See '90s Teen Idol Rider Strong Now at 42
The Boy Meets World actor is a filmmaker and a dad.
Rider Strong made Boy Meets World fans swoon playing Shawn Hunter, the goofy, troubled, and charming best friend of Ben Savage's character, Cory. The series remains a '90s favorite, and when it got a sequel series, Girl Meets World, Strong reprised his role. In an op-ed for The Los Angeles Times, Strong talked about attending a fan convention and how it helped him understand why people still flock to Boy Meets World reruns in 2022. He wrote, "I'd love to say shows such as mine, and other '90s staples from music to fashion, endure or find new popularity because of their intrinsic artistry. But I think there's a simpler explanation. The word I heard over and over again at the convention was 'comfort,' as in 'comfort TV' and 'comfort songs.' The '90s are the 'comfort decade' that people need right now, whether they lived through it the first time or not."
Read on to find out what Strong has been up to since becoming one of the most beloved teen stars of that comfort decade.
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He had conditions about joining the sequel series.
"There was definitely a period where I thought I was way cooler than Boy Meets World," Strong told Vice in 2019. "I thought I could be doing a lot better, so the writers just threw whatever drama they could at me. It ended up making the show this crazy, schizophrenic vibe. You're watching these goofy Eric Matthews B-plots, and then it cuts to me, and, like, my dad's dying and I'm bawling. It's so intense, but I think that's one of the reasons why the show has endured the way it has."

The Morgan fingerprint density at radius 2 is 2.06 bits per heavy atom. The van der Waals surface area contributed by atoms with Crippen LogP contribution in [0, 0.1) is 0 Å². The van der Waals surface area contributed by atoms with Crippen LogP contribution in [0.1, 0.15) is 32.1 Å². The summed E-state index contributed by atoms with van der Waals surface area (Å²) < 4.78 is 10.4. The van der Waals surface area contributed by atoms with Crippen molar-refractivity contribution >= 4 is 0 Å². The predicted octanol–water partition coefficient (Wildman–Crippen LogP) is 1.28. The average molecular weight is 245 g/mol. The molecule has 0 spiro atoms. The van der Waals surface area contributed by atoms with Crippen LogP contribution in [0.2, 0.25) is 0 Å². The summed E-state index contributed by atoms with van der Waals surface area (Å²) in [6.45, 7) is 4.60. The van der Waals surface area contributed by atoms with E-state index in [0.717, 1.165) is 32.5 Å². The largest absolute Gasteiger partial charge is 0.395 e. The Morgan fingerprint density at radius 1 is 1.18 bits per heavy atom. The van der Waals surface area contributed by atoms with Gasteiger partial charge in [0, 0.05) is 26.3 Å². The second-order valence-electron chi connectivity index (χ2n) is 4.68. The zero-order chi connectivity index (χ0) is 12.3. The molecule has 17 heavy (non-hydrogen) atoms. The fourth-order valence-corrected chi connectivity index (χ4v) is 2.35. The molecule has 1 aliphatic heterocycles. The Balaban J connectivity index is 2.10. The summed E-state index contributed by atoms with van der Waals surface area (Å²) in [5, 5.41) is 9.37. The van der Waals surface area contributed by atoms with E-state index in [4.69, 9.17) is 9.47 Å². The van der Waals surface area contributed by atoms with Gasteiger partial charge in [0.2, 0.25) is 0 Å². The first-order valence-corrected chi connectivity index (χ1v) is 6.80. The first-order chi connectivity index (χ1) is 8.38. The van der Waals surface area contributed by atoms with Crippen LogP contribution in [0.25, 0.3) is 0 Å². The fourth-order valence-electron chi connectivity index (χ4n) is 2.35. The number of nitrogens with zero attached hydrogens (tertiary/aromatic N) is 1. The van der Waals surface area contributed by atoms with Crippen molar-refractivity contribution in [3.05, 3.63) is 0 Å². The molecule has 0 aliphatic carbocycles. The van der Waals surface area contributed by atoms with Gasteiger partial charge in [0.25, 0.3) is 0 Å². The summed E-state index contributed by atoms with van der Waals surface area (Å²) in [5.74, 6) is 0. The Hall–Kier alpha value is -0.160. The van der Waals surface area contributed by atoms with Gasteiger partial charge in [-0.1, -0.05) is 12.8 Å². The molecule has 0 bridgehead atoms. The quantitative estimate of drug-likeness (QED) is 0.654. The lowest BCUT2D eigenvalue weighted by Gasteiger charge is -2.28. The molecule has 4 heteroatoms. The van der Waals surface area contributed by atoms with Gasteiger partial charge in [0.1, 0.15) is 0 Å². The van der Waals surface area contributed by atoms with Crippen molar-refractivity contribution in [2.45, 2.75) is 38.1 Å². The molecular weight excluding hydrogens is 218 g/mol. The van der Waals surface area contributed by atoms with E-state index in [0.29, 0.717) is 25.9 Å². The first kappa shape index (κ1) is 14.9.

Though the show has maintained and grown its fanbase, Strong wasn't initially keen on playing Shawn again in Girl Meets World, which premiered in 2014, because he thought it would mean being typecast forever. "I knew that playing Shawn again was going to be the final nail in the coffin of ever doing anything else as an actor," he told Vice. "So I did a trade."
Strong struck a deal with producers that he would recur on the show as Shawn if he and his brother, Shiloh Strong, would be able to direct some episodes. he said. By the time Girl Meets World went off the air in 2017, the show's former star had directed 18 episodes.
He hosts a literary podcast.
After Boy Meets World ended, Strong attended Columbia University in New York City and graduated with a degree in English literature, something he remains passionate about. You can listen to the star's literary opinions on Literary Disco, a podcast he co-hosts. Episodes involve Strong and his fellow hosts discussing new novels and old classics alike, as well as playing lots of bookish games.
He's a filmmaker.
Strong appeared in a few movies after Boy Meets World, most notably Cabin Fever and Borderland, but his true passion lies behind the scenes. He said in a 2010 interview with Pure Movies, "Acting is always there, and I enjoy it but it's kind of got a little unfulfilling lately. You know, I'm in the low budget horror world… I have a whole lot of other stuff I want to do."
Since that interview, he's branched out into other aspects of the entertainment industry. Strong has directed music videos. With his brother, he wrote and directed his first short film, 2008's Irish Twins, which won some festival awards, and has gone on to make a few more. Strong also wrote a play, Never Ever Land, which is loosely based on the sexual assault allegations against Michael Jackson. In addition to taking on small film and TV roles here and there over the years, Strong also voices audiobooks, including the Red Hot Chili Peppers frontman Anthony Keidis' memoir, Scar Tissue.
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He's also a dad.
Strong also stars busy with fatherhood and family life. He married fellow actor Alexandra Barreto (pictured above), who he met on the set of the show Pepper Dennis, in 2013, and the couple have a son, Indigo, who was born in 2014. Strong has said that his son already has a proclivity for performing, which worries him and his wife.
"We're kind of screwed," he told Vice. "I don't know what to do. I have a very, very big fear of being a stage parent. Our rule is, we do not put him in acting classes until he tells us he wants to do it. But he tells great jokes, and he's a cute kid, if I may say so."
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